Guarded welcome for"synthetic cell" breakthough

It has been hailed as one of the most significant and controversial scientific breakthroughs in decades, raising the prospect of a new era of synthetic biology that promises to tackle many of the world's environmental problems. But renewable energy experts downplayed news that a team of scientists have created the world's first artificial cell, warning it will take years before the breakthrough can be put to commercial use.

Scientists at the J. Craig Venter Institute (JCVI), led by geneticist Craig Venter, today published a paper in the journal Science detailing how they have successfully created the first synthetic bacterial cell, effectively creating what some scientists have hailed as an entirely new species.

JCVI's commercial backer Synthetic Genomics (SGI), which was co-founded by Venter, issued a statement applauding the discovery as a major breakthrough that will ultimately enable the development of manmade organic technologies capable of producing biofuels and tackling pollution.

The development is expected to have a wide range of medical and environmental applications. However, the company is set to initially focus on the production of synthetic cells that could be used to create new algae-based biofuels. The firm already has a major biofuels research and engineering programme underway and a high profile backer following the signing laast year of a major partnership agreement with global oil and gas corporation Exxon Mobil.

However, the breakthrough brought no more than a cautious welcome from the biofuels industry, with a number of commentators questioning just how soon the discovery could be practical applied.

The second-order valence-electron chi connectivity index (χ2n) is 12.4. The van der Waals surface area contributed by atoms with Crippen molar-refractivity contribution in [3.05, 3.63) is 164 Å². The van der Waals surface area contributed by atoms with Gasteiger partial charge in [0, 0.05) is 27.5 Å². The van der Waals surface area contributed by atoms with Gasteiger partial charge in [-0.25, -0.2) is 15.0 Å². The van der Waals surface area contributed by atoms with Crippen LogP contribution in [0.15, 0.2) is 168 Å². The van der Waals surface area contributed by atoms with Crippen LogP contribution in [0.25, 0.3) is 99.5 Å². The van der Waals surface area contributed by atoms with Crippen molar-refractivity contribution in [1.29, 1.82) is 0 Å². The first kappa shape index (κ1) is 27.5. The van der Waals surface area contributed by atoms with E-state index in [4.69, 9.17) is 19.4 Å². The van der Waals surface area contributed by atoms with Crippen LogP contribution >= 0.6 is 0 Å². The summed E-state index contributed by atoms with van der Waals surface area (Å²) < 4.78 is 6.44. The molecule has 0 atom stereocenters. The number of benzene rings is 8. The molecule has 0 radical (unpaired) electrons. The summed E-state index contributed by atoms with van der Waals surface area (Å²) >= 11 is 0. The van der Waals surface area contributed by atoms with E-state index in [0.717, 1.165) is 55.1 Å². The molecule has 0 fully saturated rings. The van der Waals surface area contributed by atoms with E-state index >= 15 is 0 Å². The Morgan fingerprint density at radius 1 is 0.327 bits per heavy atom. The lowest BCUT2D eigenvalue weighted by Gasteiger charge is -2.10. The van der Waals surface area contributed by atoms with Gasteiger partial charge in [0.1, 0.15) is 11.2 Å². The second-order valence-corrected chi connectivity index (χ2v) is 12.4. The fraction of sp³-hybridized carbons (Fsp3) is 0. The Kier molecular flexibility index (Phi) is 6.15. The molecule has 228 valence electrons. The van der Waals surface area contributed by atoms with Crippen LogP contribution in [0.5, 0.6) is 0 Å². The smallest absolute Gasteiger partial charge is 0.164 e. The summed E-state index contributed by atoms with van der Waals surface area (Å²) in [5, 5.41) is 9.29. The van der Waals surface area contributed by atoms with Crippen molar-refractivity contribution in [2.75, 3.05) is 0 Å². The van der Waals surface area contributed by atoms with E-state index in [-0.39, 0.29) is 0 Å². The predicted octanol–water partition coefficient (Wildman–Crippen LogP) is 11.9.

Biofuels produced from algae is seen as one of the most promising and attractive means fo generating low carbon fuel as it can be produced without eating into agricultural land. Moreover, scientists reckon genetic modification or the creation of entirely new species pioneered by Venter's team could significantly increase yields from algae, allowing the resulting biofuels to compete on price with fossil fuels.

But Clare Wenner, head of renewable transport, at the Renewable Energy Association warned that while the latest breakthrough was welcome it was highly unlikely that algae-baased biofuels would become commercially viable within the next decade.

"I really don't think we should be over excited about this breakthrough because [the commercialisation of algal biofuels] is a long way away," she told "A lot of people are very interested [in advancing research] but the yield for algae is really quite tiny at the moment. You might have half a fingernail's worth in your pot of face cream. It's a biofuel of high quality used in niche markets."

A spokeswoman for the European Biomass Industry Association similarly warned that the development was too "early stage" to draw any conclusion as to its long term commercial viability.

Meanwhile, Friends of the Earth in the US issued a stark warning against the unforeseen environmental implications that could occur if artificial life is allowed to leave the laboratory.

The green group's genetic technology policy campaigner Eric Hoffman called on the US government to fully regulate all synthetic biology experiments and products. "It is imperative that in the pursuit of scientific experimentation, we do not sacrifice human health, the environment, and natural ecosystems," he said. "Mr Venter should stop all further research until sufficient regulations are in place."

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